Council Votes to Create Citywide Residential Curbside Organics Collection Program
The penalties for not properly sorting out organic waste will be the same for not sorting recyclables.
The City Council recently voted to approve the Zero Waste Act, a package of five bills aimed at reducing the amount of organic waste in landfills. The legislative package codifies a mandatory residential curbside organics collection program, sets zero waste targets for 2030, requires annual reporting on Zero Waste efforts, creates community food scrap drop-off sites, and establishes new community recycling centers in the five boroughs. The bill has been sent to Mayor Adams, who is likely to sign it into law. According to the City Council, the Zero Waste Act positions New York City as a national leader on zero waste policies, and addresses the over 11,000 tons of residential waste that New Yorkers produce daily. A mandatory organics collection program would keep food scraps and yard waste out of landfills and incinerators and send them to composting facilities. Taking these organic materials out of the waste stream would be one of the most effective steps that New York City could take to reduce its own global warming emissions. And when curbside organics collection programs are operating, food scraps are placed out for collection in vermin-proof bins, rather than the plastic bags, which could help in the city’s fights against its rat population. Here are some details of the legislative package:
Introduction 244-A, sponsored by Speaker Adrienne Adams and Council Member Shahana Hanif, establishes a permanent citywide residential curbside collection program to divert organic waste. The program requires residents to separate both yard waste and organic waste, such as food scraps, for regular weekly curbside collection by the Department of Sanitation (DOS). It will be phased in, with citywide coverage by October 2024.
Earlier this year, Mayor Adams and the DOS announced the rollout of a voluntary citywide organics collection program built off a successful pilot program in Queens. While the administration already planned on rolling out the organics waste collection program citywide by October 2024, the Council’s program is mandatory.
Specifically, the bill requires the DOS to develop an implementation plan for an organic waste collection program and submit the plan to the City Council by July 1. The Department of Sanitation is also required to report the weight of the total amount of organic waste diverted, develop an education and outreach campaign, and develop the administrative rules for the program. The agency will also have to distribute rodent-proof organics collection bins.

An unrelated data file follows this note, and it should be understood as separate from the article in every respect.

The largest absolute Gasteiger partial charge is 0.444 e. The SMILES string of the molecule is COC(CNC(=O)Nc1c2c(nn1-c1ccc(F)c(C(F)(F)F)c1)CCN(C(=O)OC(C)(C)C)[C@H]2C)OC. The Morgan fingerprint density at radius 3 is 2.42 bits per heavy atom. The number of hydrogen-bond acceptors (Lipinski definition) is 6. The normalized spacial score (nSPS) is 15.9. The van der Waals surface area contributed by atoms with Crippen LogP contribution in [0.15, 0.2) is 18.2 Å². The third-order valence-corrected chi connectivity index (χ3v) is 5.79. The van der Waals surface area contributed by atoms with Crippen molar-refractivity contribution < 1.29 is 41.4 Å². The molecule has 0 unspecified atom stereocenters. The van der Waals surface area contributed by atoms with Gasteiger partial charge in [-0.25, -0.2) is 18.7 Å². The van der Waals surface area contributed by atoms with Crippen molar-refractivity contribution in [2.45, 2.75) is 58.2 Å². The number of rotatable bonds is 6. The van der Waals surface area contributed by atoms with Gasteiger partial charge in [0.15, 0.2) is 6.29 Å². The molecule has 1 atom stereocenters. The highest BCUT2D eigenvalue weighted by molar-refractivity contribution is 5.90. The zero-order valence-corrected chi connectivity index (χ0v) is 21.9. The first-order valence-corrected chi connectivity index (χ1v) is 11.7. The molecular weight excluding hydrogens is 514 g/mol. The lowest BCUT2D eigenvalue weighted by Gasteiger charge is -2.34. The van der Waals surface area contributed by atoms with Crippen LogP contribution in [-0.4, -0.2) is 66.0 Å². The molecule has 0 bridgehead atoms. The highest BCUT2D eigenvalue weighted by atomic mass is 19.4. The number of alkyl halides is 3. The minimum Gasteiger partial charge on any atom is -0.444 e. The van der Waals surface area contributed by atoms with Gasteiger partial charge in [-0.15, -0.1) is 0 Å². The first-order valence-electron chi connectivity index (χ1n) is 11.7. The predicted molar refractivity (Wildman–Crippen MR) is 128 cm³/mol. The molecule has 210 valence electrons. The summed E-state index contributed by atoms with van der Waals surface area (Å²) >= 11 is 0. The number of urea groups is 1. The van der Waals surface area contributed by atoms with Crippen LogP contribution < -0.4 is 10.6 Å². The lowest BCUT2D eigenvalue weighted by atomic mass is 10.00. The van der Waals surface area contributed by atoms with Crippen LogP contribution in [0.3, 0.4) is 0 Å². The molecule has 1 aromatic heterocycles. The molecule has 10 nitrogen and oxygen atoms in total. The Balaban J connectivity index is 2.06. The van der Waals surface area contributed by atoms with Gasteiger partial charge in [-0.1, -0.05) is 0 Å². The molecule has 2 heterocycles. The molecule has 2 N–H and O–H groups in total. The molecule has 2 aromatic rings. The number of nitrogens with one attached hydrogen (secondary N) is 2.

The penalties for failing to properly sort out organic waste will be the same for failing to properly sort out recycling materials. Residential buildings with fewer than nine dwelling units will get $25 for the first fine, $50 for the second, and $100 for every subsequent fine within a period of 12 months. Residential buildings with nine units or more can face fines of $100 for the first violation, $200 for the second violation, and $400 for the third violation. Until April 1, 2025, however, the first violation will result in only a warning.
Introduction 274-A, sponsored by Council Member Sandy Nurse, establishes a goal of zero divertible waste for New York City by 2030. The DOS would be required to report to the Council if this goal can’t be met.
Introduction 275-A, sponsored by Council Member Sandy Nurse, would require the DOS to report on its efforts to increase waste diversion rates. The report must include information on specific materials and their recyclability, and efforts to recycle or reuse materials collected through public litter baskets and other sources.
Introduction 280-B, sponsored by Majority Leader Keith Powers, would require the DOS to establish community recycling centers in every borough, to collect materials that are not collected through regular curbside collection but that can be recycled or reused. Information about each facility would be posted online. The bill also requires the DOS to submit reports to the Council about the usage of each site.
Introduction 281-B, sponsored by Majority Leader Powers, would require the DOS to establish a minimum number of organic waste drop-off sites in each borough, and a minimum number citywide. Information about each drop-off site would be posted online. The bill also requires the DOS to submit reports to the Council about the usage of each site.